As the Presidential campaign heads into the final stretch, Sen. John McCain is keeping his strong lead with Kentucky voters. In statewide poll by WKYT-TV and The Lexington Herald-Leader, 55 percent of likely voters say they plan to vote for McCain versus 39 percent for Sen. Barack Obama.
The Kentucky poll results come as once again taxes takes the forefront of the war of words between McCain and Obama. Speaking in Florida today, McCain accused Obama of changing his tax plan because Americans “didn't like it.” He said Obama had added a work requirement to a proposal of a 10 percent mortage credit. An Obama aide says the change was made to avoid charges that the proposal gave "welfare" to non-working Americans.
Before heading to Hawaii to visit his ailing grandmother, Obama campaigned in Indiana and attacking McCain's approach to taxes. Speaking before a crowd of some 35,000 people in downtown Indianapolis, Obama again sought to turn traditionally red-state Indiana to blue, telling the throng that McCain's approach to taxes puts "corporations ahead of workers."
The WKYT/The Herald-Leader poll found that the majority of both men and women say they would vote for McCain and his running mate Alaska Gov. Sarah Palin. The McCain-Palin ticket would get the support of 59 percent of Kentucky men and 51 percent of women. Obama and his running mate Sen. Joseph Biden would garner 37 percent of the male vote and 41 percent of the female vote.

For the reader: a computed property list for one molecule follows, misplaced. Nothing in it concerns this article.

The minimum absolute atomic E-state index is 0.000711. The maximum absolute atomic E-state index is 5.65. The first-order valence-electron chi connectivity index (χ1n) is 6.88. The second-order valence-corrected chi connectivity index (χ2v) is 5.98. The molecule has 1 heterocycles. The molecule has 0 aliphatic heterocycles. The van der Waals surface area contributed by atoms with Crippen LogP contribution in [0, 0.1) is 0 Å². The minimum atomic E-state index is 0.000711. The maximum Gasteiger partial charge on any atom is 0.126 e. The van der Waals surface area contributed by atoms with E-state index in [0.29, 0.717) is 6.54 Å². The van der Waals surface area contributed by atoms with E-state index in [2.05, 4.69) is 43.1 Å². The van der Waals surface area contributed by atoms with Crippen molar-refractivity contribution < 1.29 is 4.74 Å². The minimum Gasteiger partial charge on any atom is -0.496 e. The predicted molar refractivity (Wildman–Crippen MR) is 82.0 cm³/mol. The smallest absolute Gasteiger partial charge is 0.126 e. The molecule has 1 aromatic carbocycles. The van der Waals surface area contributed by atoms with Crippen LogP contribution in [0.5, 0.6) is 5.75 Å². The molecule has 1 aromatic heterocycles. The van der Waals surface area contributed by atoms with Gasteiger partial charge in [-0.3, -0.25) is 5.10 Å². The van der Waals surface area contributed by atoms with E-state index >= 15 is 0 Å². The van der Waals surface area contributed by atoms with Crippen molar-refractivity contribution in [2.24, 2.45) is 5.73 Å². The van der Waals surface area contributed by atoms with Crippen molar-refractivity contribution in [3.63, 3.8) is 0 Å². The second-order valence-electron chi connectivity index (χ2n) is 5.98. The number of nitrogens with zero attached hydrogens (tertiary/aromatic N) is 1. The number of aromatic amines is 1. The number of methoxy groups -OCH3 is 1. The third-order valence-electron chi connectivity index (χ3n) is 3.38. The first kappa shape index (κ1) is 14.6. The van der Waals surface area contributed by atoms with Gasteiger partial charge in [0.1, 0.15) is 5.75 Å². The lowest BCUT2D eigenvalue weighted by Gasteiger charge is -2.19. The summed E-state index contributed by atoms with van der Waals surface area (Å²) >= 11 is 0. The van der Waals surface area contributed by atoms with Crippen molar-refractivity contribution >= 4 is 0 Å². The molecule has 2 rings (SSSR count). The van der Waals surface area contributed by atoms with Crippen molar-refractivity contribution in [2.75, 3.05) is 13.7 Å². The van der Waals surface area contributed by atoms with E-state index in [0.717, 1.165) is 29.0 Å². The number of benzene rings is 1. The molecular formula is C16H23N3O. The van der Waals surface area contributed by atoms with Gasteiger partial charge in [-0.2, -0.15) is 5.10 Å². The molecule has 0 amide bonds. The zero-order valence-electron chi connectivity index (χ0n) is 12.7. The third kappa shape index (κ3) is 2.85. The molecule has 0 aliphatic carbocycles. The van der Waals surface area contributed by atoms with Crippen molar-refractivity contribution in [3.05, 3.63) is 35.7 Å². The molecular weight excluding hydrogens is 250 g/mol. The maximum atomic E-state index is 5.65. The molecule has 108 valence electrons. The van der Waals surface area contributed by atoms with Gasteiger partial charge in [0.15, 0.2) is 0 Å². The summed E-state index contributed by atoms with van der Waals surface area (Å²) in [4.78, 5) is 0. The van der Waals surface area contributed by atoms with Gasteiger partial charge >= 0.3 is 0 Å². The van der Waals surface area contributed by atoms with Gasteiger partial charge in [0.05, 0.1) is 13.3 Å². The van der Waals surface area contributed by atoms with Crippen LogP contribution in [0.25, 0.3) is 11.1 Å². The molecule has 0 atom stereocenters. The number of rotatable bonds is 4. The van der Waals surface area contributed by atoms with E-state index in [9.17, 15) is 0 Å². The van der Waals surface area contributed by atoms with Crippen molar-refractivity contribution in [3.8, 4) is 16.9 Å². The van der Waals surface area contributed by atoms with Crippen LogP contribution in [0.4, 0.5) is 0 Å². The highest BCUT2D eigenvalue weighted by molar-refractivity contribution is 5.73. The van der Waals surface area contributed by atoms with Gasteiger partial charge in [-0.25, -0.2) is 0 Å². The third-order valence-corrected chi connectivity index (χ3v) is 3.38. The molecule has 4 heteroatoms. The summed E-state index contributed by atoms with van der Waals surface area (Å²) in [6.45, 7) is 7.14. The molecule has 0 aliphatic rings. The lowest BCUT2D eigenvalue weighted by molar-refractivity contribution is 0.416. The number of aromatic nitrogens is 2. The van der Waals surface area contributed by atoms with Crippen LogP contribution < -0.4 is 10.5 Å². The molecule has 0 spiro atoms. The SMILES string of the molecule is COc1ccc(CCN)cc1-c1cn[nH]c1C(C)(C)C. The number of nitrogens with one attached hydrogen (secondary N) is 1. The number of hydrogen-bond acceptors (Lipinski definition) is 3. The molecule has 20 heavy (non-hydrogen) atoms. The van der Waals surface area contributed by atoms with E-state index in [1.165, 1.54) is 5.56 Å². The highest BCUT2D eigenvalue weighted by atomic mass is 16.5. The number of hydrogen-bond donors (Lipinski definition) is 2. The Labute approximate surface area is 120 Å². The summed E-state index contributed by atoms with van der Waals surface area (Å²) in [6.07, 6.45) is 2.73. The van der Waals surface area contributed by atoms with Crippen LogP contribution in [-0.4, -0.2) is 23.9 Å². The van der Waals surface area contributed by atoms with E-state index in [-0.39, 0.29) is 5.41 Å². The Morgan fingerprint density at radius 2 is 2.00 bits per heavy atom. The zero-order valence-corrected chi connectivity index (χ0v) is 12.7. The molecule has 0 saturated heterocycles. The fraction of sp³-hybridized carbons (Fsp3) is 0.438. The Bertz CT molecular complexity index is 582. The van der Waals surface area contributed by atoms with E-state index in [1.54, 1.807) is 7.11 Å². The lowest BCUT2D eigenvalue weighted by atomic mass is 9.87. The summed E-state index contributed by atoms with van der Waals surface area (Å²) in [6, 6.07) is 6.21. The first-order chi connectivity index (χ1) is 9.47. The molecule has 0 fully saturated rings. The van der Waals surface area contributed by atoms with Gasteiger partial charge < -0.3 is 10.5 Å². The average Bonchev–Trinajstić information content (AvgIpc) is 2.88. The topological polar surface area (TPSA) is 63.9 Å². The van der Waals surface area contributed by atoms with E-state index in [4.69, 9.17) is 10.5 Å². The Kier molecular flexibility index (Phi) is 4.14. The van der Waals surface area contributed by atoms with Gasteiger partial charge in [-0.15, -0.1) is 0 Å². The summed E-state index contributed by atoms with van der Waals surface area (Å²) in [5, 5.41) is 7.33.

Along racial lines, Obama would be the clear victor in the African-American vote. Nine of every 10 African-Americans would vote for Obama. Among Kentucky white voters, McCain would garner 62 percent of the vote while Obama would get 32 percent.
With the exception of the third Congressional district which is solely made up of Louisville, the poll revealed that McCain leads Obama in all regions of the state. McCain’s strongest support was in the fourth Congressional district which is made up of northern Kentucky followed by the second Congressional district which includes suburban Louisville, Elizabethtown, Bowling Green and Owensboro.
WKYT and The Herald-Leader conducted the poll with the assistance of Research 2000 of Olney, Md. Between October 19 and 21, a total of 600 likely voters were interviewed statewide telephone.
Those interviewed were selected by the random variation of the last four digits of telephone numbers. A cross section of exchanges was utilized to ensure and accurate reflection of the state. Quotas were assigned to reflect the voter registration of distribution by county.
The margin of error, according to standards customarily used by statisticians, is no more than plus or minus four percentage points. This means there is a 95 percent probability that the “true” figure would fall within that range if the entire population were sampled. The margin of error is higher for any subgroup, such as gender or party affiliation.